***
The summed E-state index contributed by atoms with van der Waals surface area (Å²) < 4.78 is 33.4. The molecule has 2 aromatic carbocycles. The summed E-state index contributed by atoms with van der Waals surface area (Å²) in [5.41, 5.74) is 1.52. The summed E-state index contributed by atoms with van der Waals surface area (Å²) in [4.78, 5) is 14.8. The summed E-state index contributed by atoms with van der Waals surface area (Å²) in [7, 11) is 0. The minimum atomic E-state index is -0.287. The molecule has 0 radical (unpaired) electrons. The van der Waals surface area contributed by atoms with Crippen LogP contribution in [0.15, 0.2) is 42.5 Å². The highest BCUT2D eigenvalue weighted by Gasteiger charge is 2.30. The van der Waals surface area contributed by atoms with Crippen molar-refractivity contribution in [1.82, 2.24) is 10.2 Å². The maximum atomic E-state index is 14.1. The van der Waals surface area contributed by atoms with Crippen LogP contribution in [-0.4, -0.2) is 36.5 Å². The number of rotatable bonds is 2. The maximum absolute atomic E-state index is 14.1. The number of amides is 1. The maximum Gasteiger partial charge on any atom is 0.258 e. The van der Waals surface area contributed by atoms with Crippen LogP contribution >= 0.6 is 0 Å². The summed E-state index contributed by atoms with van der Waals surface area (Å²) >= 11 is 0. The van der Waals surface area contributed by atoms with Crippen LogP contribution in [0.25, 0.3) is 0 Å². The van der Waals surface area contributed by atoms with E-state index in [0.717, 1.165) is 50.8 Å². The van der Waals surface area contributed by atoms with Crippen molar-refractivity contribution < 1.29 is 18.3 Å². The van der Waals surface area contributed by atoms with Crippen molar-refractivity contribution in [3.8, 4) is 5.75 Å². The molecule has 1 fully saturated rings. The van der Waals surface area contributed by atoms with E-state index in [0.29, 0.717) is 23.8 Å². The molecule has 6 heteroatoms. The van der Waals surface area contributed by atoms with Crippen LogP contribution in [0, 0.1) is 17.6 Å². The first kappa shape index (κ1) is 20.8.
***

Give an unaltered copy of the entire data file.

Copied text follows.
The summed E-state index contributed by atoms with van der Waals surface area (Å²) < 4.78 is 33.4. The molecule has 2 aromatic carbocycles. The summed E-state index contributed by atoms with van der Waals surface area (Å²) in [5.41, 5.74) is 1.52. The summed E-state index contributed by atoms with van der Waals surface area (Å²) in [4.78, 5) is 14.8. The summed E-state index contributed by atoms with van der Waals surface area (Å²) in [7, 11) is 0. The minimum atomic E-state index is -0.287. The molecule has 0 radical (unpaired) electrons. The van der Waals surface area contributed by atoms with Crippen LogP contribution in [0.15, 0.2) is 42.5 Å². The highest BCUT2D eigenvalue weighted by Gasteiger charge is 2.30. The van der Waals surface area contributed by atoms with Crippen molar-refractivity contribution in [1.82, 2.24) is 10.2 Å². The maximum atomic E-state index is 14.1. The van der Waals surface area contributed by atoms with Crippen LogP contribution in [-0.4, -0.2) is 36.5 Å². The number of rotatable bonds is 2. The maximum absolute atomic E-state index is 14.1. The number of amides is 1. The maximum Gasteiger partial charge on any atom is 0.258 e. The van der Waals surface area contributed by atoms with Crippen LogP contribution >= 0.6 is 0 Å². The summed E-state index contributed by atoms with van der Waals surface area (Å²) >= 11 is 0. The van der Waals surface area contributed by atoms with Crippen LogP contribution in [0.25, 0.3) is 0 Å². The van der Waals surface area contributed by atoms with E-state index in [0.717, 1.165) is 50.8 Å². The van der Waals surface area contributed by atoms with Crippen molar-refractivity contribution < 1.29 is 18.3 Å². The van der Waals surface area contributed by atoms with Crippen molar-refractivity contribution in [3.8, 4) is 5.75 Å². The molecule has 1 fully saturated rings. The van der Waals surface area contributed by atoms with E-state index in [0.29, 0.717) is 23.8 Å². The molecule has 6 heteroatoms. The van der Waals surface area contributed by atoms with Crippen LogP contribution in [0, 0.1) is 17.6 Å². The first kappa shape index (κ1) is 20.8.